Chipotle restaurant workers fill orders for customers on the day that the company announced it will only use non-GMO ingredients in its food on April 27, 2015.
Joe Raedle—Getty Images
By Jamie Ducharme
August 10, 2018
TIME Health
For more, visit TIME Health.

An unexplained illness outbreak possibly related to an Ohio Chipotle restaurant continues to baffle officials roughly two weeks since people started getting sick.

Health officials have identified 644 people who became sick after eating at a Chipotle outside Columbus between July 26 and July 30, according to a Friday update from Ohio’s Delaware General Health District. The cause of the illnesses, however, remains unclear.

After stool samples initially tested negative for four of the pathogens typically behind food-borne illness outbreaks — E. coli, norovirus, shigella and salmonella — the Ohio Department of Health submitted leftover food samples for additional testing, thinking they might come back positive for either Bacillus cereus and Clostridium perfringens bacteria, both of which can cause food-borne illness.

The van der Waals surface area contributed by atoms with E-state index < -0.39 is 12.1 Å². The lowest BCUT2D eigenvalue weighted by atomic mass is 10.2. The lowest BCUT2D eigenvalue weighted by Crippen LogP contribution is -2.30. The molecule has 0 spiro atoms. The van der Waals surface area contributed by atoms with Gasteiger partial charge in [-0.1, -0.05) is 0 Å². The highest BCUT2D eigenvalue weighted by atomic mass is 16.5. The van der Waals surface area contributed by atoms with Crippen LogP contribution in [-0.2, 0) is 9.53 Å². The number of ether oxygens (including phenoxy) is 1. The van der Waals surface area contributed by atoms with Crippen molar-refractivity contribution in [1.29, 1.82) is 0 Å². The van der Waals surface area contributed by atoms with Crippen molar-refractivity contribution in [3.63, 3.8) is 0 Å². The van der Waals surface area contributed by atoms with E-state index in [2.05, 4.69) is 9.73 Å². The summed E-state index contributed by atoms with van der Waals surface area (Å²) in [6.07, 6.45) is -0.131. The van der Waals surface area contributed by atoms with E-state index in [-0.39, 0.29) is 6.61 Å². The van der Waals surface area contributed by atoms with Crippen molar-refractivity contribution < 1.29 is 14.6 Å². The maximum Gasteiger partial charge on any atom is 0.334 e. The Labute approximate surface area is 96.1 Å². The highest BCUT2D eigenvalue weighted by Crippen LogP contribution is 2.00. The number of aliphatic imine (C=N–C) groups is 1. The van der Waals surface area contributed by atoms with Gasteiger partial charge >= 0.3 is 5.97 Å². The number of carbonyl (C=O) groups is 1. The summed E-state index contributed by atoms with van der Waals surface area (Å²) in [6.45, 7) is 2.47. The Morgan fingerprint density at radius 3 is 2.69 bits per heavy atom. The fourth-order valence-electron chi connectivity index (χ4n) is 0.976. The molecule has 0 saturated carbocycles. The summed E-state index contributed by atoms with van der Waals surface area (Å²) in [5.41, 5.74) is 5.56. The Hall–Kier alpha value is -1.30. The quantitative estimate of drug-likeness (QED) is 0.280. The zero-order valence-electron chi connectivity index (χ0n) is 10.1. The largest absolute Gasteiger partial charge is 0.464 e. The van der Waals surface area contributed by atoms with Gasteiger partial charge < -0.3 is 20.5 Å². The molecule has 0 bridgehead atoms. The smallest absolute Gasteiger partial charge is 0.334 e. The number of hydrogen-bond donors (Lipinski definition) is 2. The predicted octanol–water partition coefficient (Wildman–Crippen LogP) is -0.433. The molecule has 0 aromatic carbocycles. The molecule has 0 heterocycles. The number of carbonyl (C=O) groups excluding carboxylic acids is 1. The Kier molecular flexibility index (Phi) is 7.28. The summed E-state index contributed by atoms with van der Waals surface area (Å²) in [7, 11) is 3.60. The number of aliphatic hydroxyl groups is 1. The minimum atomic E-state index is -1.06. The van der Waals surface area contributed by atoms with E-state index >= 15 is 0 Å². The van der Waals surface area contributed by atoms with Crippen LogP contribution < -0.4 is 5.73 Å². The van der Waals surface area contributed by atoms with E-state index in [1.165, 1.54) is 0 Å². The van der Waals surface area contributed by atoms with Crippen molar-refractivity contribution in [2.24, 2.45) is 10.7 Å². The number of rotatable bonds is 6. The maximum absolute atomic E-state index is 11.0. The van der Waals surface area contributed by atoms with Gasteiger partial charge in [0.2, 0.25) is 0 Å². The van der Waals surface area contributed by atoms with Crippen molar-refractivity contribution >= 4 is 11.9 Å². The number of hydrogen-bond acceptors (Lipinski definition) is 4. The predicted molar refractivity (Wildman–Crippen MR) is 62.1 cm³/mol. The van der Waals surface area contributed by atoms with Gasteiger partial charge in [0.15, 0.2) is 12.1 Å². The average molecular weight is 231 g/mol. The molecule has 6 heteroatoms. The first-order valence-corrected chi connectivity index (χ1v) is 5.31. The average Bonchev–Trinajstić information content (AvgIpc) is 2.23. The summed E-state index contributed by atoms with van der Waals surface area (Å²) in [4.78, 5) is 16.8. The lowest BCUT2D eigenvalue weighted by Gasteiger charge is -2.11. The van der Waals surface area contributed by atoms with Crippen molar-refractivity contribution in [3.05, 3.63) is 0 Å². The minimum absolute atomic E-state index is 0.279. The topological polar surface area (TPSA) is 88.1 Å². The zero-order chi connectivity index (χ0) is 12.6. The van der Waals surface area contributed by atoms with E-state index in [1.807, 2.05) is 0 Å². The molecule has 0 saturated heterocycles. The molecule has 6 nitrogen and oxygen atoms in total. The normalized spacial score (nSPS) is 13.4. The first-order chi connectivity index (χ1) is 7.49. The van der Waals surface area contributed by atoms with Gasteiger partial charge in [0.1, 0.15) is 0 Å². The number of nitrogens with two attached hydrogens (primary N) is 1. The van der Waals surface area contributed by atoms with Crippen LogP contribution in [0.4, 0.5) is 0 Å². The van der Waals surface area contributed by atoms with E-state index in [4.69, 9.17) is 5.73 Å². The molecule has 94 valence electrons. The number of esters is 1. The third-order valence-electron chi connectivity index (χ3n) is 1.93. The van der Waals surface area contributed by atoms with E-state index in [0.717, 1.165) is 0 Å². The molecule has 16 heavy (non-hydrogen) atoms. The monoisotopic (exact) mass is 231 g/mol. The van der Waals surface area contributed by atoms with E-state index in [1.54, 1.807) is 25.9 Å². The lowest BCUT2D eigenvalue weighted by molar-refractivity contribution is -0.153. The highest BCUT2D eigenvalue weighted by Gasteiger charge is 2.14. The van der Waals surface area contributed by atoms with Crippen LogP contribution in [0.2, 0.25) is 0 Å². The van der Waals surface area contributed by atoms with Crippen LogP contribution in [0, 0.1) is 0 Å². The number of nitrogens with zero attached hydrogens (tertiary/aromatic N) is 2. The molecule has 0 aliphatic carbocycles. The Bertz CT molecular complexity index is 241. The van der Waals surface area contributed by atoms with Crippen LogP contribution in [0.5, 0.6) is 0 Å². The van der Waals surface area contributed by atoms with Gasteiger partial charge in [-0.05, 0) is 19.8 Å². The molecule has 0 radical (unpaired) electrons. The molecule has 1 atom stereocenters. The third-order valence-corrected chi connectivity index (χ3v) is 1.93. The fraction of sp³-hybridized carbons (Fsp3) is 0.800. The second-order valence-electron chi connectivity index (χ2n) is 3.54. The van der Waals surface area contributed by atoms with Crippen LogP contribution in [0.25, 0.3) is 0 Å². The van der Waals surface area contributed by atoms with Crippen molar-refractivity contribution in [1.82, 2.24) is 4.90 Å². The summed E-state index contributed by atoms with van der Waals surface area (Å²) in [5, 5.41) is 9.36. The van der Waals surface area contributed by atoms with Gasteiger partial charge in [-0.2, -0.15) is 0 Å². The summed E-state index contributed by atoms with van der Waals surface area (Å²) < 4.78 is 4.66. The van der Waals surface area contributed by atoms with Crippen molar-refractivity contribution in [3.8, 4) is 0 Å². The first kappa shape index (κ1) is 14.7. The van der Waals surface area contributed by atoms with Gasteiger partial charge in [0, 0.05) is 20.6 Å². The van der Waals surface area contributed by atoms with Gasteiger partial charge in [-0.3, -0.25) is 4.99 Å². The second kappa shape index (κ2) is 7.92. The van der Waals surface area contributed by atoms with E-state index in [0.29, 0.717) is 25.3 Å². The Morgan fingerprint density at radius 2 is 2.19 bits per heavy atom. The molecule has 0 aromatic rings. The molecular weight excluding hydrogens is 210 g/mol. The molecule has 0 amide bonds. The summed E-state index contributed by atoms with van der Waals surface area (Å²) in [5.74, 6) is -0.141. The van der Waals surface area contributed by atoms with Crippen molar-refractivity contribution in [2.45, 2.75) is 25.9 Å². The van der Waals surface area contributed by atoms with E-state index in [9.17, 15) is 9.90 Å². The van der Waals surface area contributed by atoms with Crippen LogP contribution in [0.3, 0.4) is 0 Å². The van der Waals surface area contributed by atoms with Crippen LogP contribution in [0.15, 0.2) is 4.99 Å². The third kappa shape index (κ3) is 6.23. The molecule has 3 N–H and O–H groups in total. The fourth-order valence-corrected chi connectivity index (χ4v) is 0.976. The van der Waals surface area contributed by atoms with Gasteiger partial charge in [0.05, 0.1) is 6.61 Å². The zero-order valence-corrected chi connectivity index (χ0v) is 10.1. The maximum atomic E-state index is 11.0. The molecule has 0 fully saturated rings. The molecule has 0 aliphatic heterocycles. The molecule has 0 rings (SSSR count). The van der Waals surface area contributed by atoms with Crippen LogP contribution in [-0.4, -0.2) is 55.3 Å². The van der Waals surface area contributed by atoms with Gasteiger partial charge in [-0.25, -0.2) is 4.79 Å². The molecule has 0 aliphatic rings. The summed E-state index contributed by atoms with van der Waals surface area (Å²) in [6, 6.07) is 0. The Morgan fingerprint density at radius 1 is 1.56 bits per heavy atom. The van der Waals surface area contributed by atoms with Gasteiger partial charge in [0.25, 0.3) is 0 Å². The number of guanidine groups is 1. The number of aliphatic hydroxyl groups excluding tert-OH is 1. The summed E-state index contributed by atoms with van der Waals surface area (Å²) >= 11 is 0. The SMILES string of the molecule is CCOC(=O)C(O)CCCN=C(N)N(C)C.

Those tests, however, also came back negative for all six potential pathogens, according to the DGHD’s latest update.

“This is very strange, to not know a pathogen or a source after food samples were tested and stool, initially,” says Traci Whittaker, a public information officer with the DGHD.

Whittaker says stool samples have been sent to the Centers for Disease Control and Prevention (CDC) for more advanced testing, but results are not yet available.

Bill Marler, a lawyer who specializes in food-borne illness cases, says he originally suspected that Bacillus cereus might be behind the illnesses. With those results coming back negative, however, he says there’s a chance Staphylococcus aureus is to blame. That bacteria is typically associated with hospital-acquired infections, but it can also contaminate foods and cause gastrointestinal illness, according to the CDC. About 25% of people, many otherwise healthy, carry the bacteria on their skin or in their nose, the CDC says.

Aside from that, Marler says, he’s not sure what the pathogen could be. “The public health officials are certainly doing all the right testing,” Marler says.

A representative from Chipotle told TIME there is “nothing new to report.”

The restaurant in question, in Powell, closed on July 30, but reopened on July 31. No additional illnesses have been reported since it reopened.

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